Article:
Serving in his homeland of Zimbabwe
At Hands at Work, our volunteers are called by God from all over the world to serve the most vulnerable in Africa. Each of us has a unique story of how we were transformed when we stepped out in faith and were obedient to His call. Farai tells his story of following Jesus in Zimbabwe, and how compassion for the poor and a desire to mobilise the local church has defined his life.
I grew up in a poor family as an only child. My life was very hard and I never finished high school. I had to work as a cattle herder in a village far away from my community for two years. As an adult I was able to begin attending pastoral school, when suddenly in 2008 (during the Zimbabwean economic hardship) I realised I needed to do more to care for my community of Honde Valley. I stood as a witness to children who were hungry, going to sleep with no food, and in need of loving parental care. My heart was pushed over the edge and I sat with my wife, Mildred, and we said, “Let’s do this.” Caring for these children was our calling. Many were eating only roots from the bush. Within one week we had 200 children who we fed rice to every Saturday with the support of our church. We met at our house under a tree.
When we started caring for children, I was a taxi driver. I had a Mozambican friend, Antonio, who was orphaned and who wanted to marry a girl from Zambia. He asked for my support – he needed my help to drive his future in-laws to Mozambique and help with logistics around the wedding. At the wedding I met Carlos, who was serving with Hands at Work. Carlos said he had heard I had been generous to Antonio and that I was a pastor from Zimbabwe. Later on Antonio called me and said Carlos wanted to meet with me. I went to meet him in Mozambique and he asked about the work I was doing with children in Zimbabwe. In December 2008 Carlos and Hands at Work leaders came to Zimbabwe. I met with them at a lodge and shared about the way we were caring for vulnerable children, but I had no idea they were interested in supporting me.
In early 2009 I had some communication with Carlos and he came to visit us in Honde Valley. By then our work was growing and we asked local leaders to give us a place for the children to meet. They gave us a small hall that was an old tea company compound and I brought Carlos to see it. As we entered the compound he said, “This is going to be a very good CBO.” I said, “What is a CBO?” Carlos explained it was a Community Based Organisation, and Hands at Work supported CBOs throughout Africa where local volunteers came together from their local churches to care for the most vulnerable children. Soon I was invited to South Africa to meet with Hands at Work leaders. They offered for me to work in the Zimbabwe Service Centre and I said I didn’t know what a Service Centre was! They explained it was a local office in Zimbabwe where a team would work together to support communities caring for vulnerable children.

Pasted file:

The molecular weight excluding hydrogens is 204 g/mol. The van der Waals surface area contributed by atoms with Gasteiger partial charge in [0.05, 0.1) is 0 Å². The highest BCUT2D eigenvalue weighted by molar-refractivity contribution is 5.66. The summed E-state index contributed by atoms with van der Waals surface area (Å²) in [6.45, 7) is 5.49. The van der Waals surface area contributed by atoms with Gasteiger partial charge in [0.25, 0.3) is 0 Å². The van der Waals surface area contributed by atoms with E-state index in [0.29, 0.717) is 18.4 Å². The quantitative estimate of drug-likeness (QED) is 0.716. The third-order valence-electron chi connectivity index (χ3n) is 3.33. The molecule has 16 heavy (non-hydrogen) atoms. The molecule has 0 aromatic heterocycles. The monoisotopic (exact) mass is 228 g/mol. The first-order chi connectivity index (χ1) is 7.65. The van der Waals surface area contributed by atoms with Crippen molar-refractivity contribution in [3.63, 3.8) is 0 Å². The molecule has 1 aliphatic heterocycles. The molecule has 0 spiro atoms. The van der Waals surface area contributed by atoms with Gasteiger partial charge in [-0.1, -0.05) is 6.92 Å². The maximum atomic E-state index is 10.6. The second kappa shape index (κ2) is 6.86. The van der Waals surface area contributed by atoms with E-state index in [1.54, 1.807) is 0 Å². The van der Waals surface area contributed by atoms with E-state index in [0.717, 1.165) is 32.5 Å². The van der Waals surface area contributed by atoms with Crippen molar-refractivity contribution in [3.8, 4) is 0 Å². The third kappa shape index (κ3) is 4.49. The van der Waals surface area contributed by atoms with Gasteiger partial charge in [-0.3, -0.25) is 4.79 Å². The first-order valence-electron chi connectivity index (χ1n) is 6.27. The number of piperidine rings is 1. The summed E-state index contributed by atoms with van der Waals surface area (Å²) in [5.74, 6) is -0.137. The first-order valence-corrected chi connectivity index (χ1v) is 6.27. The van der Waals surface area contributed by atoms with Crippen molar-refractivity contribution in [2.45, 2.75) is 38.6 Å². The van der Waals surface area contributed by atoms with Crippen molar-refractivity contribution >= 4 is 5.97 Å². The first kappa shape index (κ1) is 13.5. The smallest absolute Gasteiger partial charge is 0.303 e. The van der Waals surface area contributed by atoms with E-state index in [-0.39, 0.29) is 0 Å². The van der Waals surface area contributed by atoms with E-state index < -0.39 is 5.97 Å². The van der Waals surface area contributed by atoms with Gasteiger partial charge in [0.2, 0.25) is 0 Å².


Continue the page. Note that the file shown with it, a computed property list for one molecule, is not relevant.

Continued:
I had always thought I could continue caring for children and be a taxi driver. But when I committed to Hands at Work in March 2009, I had to abandon everything. I was tempted not to – I was offered a very lucrative job to work in a diamond mine in Mutare. But Mildred said to me, “If you go to work full time, who is going to look after those children?” So I had to let it go. That moment confirmed that this was 100%, full time, my calling. God called me for sure.
In 2010 I went looking for other church leaders in Honde Valley. I found 5 and I shared with them the vision of Hands at Work. We started mentoring pastors and volunteers who stepped up to become Care Workers: men and women from the local church who brought parental care to vulnerable children. In September 2010 we began providing food security, basic health care, and access to free education for 25 children in Honde Valley. Well, our budget was for 25 but we wanted manna from heaven! We fed 50 children on that budget and visited them in their homes. Today we provide services for 150 children and visit almost 230 in their homes!
Hands at Work is very unique, so there are many challenges while encouraging the local church to embrace the vision. I talk about the Biblical mandate to care for the poor and people act like I am speaking another language! I have met people with hard hearts, but I have also seen pastors who visit the homes of traumatised children and sweep the floor. True understanding and transformation takes a long, long time of investing into others. We must sacrifice. This is our calling.
I understand that I am carrying a big cross. Mildred and I have three girls and two boys. I am laying my life on the ground for the betterment of all the children in Zimbabwe. But my brother Jesus went through the same trials so I could live like a free man. Hallelujah!
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